• At=Aoe-lt, Ct=Coe-lt
  • A= lN
  • 1/l=1/(ln2/t1/2)=1.443t1/2=t
half life calculation
Half-life calculation

Using Nt=Noe-lt

  • For an isotope the initial count rate was 890 Bq. After 180 minutes the count rate was found to be 750 Bq
    • What is the half-life of the isotope
      • 750=890exp(-l*180 min)
      • 750/890=exp(-l*180 min)
      • ln(750/890)= -l*180 min
      • -0.171/180 min= -l
      • 9.5E-4 min-1=l=ln2/t1/2
      • t1/2=ln2/9.5E-4=729.6 min
half life calculation1
Half-life calculation

A=lN

  • A 0.150 g sample of 248Cm has a alpha activity of 0.636 mCi.
    • What is the half-life of 248Cm?
      • Find A
        • 0.636 E-3 Ci (3.7E10 Bq/Ci)=2.35E7 Bq
      • Find N
        • 0.150 g x 1 mole/248 g x 6.02E23/mole= 3.64E20 atoms
      • l=A/N= 2.35E7 Bq/3.64E20 atoms=6.46E-14 s-1
        • t1/2=ln2/l=0.693/6.46E-14 s-1=1.07E13 s
        • 1.07E13 s=1.79E11 min=2.99E9 h=1.24E8 d =3.4E5 a
counting
Counting

A=lN

  • Your gamma detector efficiency at 59 keV is 15.5 %. What is the expected gamma counts from 75 micromole of 241Am?
    • Gamma branch is 35.9 % for 241Am
    • C=(0.155)(0.359)lN
    • t1/2=432.7 a* (3.16E7 s/a)=1.37E10 s
    • l=ln2/1.37E10 s=5.08E-11 s-1
    • N=75E-6 moles *6.02E23/mole=4.52E19 atoms
  • C=(0.155)(0.359)5.08E-11 s-1*4.52E19 =1.28E8 Bq
specific activity
Specific activity
  • Activity of a given amount of radionuclide
    • Use A=lN
      • Use of carrier should be included
  • SA of 226Ra
    • 1 g 226Ra, t1/2= 1599 a
    • 1 g * 1 mole/226 g * 6.02E23 atoms/mole = 2.66E21 atom = N
    • t1/2=1599 a *3.16E7 s/a = 5.05E10 s
      • l=ln2/ 5.05E10 s =1.37E-11 s-1
    • A= 1.37E-11 s-1 * 2.66E21=3.7E10 Bq
specific activity1
Specific Activity
  • 1 g 244Cm, t1/2=18.1 a
    • 1 g * 1 mole/244 g * 6.02E23 atoms/mole = 2.47E21 atom = N
    • t1/2=18.1 a *3.16E7 s/a = 5.72E8 s
      • l=ln2/ 5.72E8 s =1.21E-9 s-1
    • A= 1.21E-9 s-1 * 2.47E21=2.99E12 Bq
  • Generalized equation for 1 g
    • 6.02E23/Isotope mass *2.19E-8/ t1/2 (a)
    • 1.32E16/(Isotope mass* t1/2 (a))
specific activity2
Specific Activity
  • Activity/mole
    • N=6.02E23
  • SA (Bq/mole) of 129I, t1/2=1.57E7 a
    • t1/2=1.57E7 a *3.16E7 s/a = 4.96E14 s
      • l=ln2/ 4.96E14 s =1.397E-15 s-1
    • A= 1.397E-15 s-1 *6.02E23=8.41E8 Bq
  • Generalized equation
    • SA (Bq/mole)=1.32E16/t1/2 (a)
specific activity with carrier
Specific activity with carrier
  • 1E6 Bq of 152Eu is added to 1 mmole Eu.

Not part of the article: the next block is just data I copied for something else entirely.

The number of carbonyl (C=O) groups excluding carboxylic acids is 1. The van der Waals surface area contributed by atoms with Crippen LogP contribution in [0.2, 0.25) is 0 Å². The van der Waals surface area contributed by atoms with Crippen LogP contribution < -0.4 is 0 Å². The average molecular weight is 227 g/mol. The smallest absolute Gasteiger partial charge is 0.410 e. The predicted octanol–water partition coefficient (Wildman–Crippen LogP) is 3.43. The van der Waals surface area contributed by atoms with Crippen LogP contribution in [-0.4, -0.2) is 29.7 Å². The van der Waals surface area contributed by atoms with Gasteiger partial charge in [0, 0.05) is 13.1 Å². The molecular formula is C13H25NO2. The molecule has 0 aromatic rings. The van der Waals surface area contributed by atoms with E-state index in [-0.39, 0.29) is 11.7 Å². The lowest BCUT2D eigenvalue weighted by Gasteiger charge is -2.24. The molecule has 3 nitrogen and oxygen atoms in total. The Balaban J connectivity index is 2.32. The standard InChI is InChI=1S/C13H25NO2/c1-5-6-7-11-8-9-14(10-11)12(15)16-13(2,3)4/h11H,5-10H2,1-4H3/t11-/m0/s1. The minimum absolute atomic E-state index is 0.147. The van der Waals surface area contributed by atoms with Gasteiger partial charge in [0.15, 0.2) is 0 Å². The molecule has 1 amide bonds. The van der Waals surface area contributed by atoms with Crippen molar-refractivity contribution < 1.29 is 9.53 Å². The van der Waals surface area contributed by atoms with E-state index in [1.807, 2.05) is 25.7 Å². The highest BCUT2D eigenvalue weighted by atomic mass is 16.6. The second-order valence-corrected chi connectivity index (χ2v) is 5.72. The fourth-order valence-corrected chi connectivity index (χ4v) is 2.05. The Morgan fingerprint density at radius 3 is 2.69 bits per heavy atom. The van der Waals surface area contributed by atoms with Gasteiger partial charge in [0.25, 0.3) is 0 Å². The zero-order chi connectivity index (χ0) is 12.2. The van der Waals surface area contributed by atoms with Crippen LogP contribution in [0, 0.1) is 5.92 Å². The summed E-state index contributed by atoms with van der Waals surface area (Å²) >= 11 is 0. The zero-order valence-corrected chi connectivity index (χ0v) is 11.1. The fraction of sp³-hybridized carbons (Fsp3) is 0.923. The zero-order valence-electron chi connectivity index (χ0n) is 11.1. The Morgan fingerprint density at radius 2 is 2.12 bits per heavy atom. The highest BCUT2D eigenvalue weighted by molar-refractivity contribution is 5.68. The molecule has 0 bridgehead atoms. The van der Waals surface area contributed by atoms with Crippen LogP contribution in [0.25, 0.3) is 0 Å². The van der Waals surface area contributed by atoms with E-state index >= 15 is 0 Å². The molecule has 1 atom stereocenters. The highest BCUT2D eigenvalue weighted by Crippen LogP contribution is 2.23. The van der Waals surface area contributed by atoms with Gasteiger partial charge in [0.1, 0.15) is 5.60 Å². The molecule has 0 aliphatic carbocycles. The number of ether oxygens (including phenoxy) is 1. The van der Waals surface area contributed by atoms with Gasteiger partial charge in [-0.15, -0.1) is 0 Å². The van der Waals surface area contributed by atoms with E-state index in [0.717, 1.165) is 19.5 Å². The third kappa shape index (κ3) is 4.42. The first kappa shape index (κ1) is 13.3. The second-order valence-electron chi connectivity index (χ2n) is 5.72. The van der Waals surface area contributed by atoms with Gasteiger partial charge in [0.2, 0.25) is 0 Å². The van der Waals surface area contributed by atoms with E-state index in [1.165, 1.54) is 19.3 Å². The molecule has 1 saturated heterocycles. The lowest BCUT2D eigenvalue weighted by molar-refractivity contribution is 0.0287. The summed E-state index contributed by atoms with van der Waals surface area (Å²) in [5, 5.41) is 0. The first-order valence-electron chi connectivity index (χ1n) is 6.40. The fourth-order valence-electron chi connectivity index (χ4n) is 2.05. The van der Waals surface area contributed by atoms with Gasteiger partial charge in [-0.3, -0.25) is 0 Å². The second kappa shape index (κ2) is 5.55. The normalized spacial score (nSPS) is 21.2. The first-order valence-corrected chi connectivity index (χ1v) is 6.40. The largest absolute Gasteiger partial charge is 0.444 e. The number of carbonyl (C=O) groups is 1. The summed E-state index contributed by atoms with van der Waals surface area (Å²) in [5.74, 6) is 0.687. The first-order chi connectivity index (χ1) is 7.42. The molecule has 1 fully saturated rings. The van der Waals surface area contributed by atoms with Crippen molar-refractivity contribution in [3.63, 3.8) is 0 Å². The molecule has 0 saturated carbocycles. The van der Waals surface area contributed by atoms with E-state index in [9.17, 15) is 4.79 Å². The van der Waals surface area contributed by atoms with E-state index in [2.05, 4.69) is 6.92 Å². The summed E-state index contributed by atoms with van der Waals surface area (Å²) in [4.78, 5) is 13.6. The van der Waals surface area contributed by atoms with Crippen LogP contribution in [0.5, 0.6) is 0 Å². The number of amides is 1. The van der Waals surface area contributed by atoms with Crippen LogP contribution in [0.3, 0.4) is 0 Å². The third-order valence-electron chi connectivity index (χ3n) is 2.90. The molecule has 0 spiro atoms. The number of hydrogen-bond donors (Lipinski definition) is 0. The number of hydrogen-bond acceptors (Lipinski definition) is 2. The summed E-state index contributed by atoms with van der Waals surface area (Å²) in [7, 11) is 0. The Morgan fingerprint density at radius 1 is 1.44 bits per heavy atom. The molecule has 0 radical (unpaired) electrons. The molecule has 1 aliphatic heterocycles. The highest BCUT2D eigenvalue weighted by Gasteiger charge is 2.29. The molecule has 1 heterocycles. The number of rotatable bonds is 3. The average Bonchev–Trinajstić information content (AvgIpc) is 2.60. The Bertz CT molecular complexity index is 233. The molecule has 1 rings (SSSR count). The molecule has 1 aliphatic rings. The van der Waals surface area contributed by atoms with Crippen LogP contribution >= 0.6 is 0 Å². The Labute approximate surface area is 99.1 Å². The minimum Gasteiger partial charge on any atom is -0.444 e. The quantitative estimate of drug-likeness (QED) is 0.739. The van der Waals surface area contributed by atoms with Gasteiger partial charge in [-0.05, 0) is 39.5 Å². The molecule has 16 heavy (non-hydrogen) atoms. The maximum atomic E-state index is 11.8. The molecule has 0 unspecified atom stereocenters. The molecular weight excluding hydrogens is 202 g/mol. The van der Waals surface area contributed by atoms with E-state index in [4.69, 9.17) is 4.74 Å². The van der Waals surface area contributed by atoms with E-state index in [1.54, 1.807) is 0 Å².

• Specific activity of Eu (Bq/g)
    • Need to find g Eu
      • 1E-3 mole *151.96 g/mole = 1.52E-1 g
      • =1E6 Bq/1.52E-1 g =6.58E6 Bq/g
        • =1E9 Bq/mole
  • What is SA after 5 years
    • t1/2=13.54 a
      • = 6.58E6*exp((-ln2/13.54)*5)=
        • 5.09E6 Bq/g
lifetime
Lifetime
  • Atom at a time chemistry
  • 261Rf lifetime
    • Find the lifetime for an atom of 261Rf
      • t1/2 = 65 s
      • t=1.443t1/2
      • t=93 s
  • Determines time for experiment
  • Method for determining half-life
mixtures of radionuclides
Mixtures of radionuclides
  • Composite decay
    • Sum of all decay particles
      • Not distinguished by energy
  • Mixtures of Independently Decaying Activities
    • if two radioactive species mixed together, observed total activity is sum of two separate activities:

A=A1+A2=1N1+2N2

    • any complex decay curve may be analyzed into its components
      • Graphic analysis of data is possible

l=0.554 hr-1

t1/2=1.25 hr

l=0.067 hr-1

t1/2=10.4 hr

parent daughter decay
Parent – daughter decay
  • Isotope can decay into many daughter isotopes
    • Uranium decay series
    • Lower energy
    • Different properties
      • A
      • Z
      • Spin
      • Parity
  • For a decay parent -> daughter
    • Rate of daughter formation dependent upon parent decay rate- daughter decay rate
parent daughter
Parent - daughter
  • For the system 1 decays into 2
  • Rearranging gives
  • Solve and substitute for N1 using N1t=N1oe-lt
    • Linear 1st order differential equation
      • Solve by integrating factors
  • Multiply by el2t
parent daughter1
Parent-daughter
  • Integrate from t
  • Multiply by e-l2tand solve for N2

Decay of initial daughter

Growth of daughter from parent

parent daughter relationship
Parent daughter relationship
  • Can solve equation for activity from A=lN